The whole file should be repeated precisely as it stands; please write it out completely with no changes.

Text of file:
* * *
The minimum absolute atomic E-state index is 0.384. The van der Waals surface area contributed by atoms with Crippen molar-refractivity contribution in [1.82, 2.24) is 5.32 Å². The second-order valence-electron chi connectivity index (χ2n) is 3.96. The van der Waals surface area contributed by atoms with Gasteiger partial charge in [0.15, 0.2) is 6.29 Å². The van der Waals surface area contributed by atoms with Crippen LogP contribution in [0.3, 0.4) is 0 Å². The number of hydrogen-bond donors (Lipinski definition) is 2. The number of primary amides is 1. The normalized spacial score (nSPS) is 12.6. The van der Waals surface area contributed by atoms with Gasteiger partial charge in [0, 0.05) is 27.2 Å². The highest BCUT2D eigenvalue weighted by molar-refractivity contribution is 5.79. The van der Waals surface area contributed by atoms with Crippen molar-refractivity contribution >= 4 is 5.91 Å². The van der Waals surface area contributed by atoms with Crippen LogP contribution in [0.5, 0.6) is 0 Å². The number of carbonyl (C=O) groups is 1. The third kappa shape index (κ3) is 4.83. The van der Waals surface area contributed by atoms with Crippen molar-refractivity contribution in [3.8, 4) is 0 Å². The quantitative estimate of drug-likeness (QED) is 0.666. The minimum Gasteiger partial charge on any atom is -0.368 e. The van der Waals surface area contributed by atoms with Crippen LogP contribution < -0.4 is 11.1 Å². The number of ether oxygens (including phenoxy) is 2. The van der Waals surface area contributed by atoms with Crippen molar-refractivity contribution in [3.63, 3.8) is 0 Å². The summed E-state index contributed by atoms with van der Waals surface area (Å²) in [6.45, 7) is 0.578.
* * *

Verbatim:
The minimum absolute atomic E-state index is 0.384. The van der Waals surface area contributed by atoms with Crippen molar-refractivity contribution in [1.82, 2.24) is 5.32 Å². The second-order valence-electron chi connectivity index (χ2n) is 3.96. The van der Waals surface area contributed by atoms with Gasteiger partial charge in [0.15, 0.2) is 6.29 Å². The van der Waals surface area contributed by atoms with Crippen LogP contribution in [0.3, 0.4) is 0 Å². The number of hydrogen-bond donors (Lipinski definition) is 2. The number of primary amides is 1. The normalized spacial score (nSPS) is 12.6. The van der Waals surface area contributed by atoms with Gasteiger partial charge in [0, 0.05) is 27.2 Å². The highest BCUT2D eigenvalue weighted by molar-refractivity contribution is 5.79. The van der Waals surface area contributed by atoms with Crippen molar-refractivity contribution >= 4 is 5.91 Å². The van der Waals surface area contributed by atoms with Crippen LogP contribution in [0.5, 0.6) is 0 Å². The number of carbonyl (C=O) groups is 1. The third kappa shape index (κ3) is 4.83. The van der Waals surface area contributed by atoms with Crippen molar-refractivity contribution in [3.8, 4) is 0 Å². The quantitative estimate of drug-likeness (QED) is 0.666. The minimum Gasteiger partial charge on any atom is -0.368 e. The van der Waals surface area contributed by atoms with Crippen LogP contribution < -0.4 is 11.1 Å². The number of ether oxygens (including phenoxy) is 2. The van der Waals surface area contributed by atoms with Crippen molar-refractivity contribution in [3.63, 3.8) is 0 Å². The summed E-state index contributed by atoms with van der Waals surface area (Å²) in [6.45, 7) is 0.578.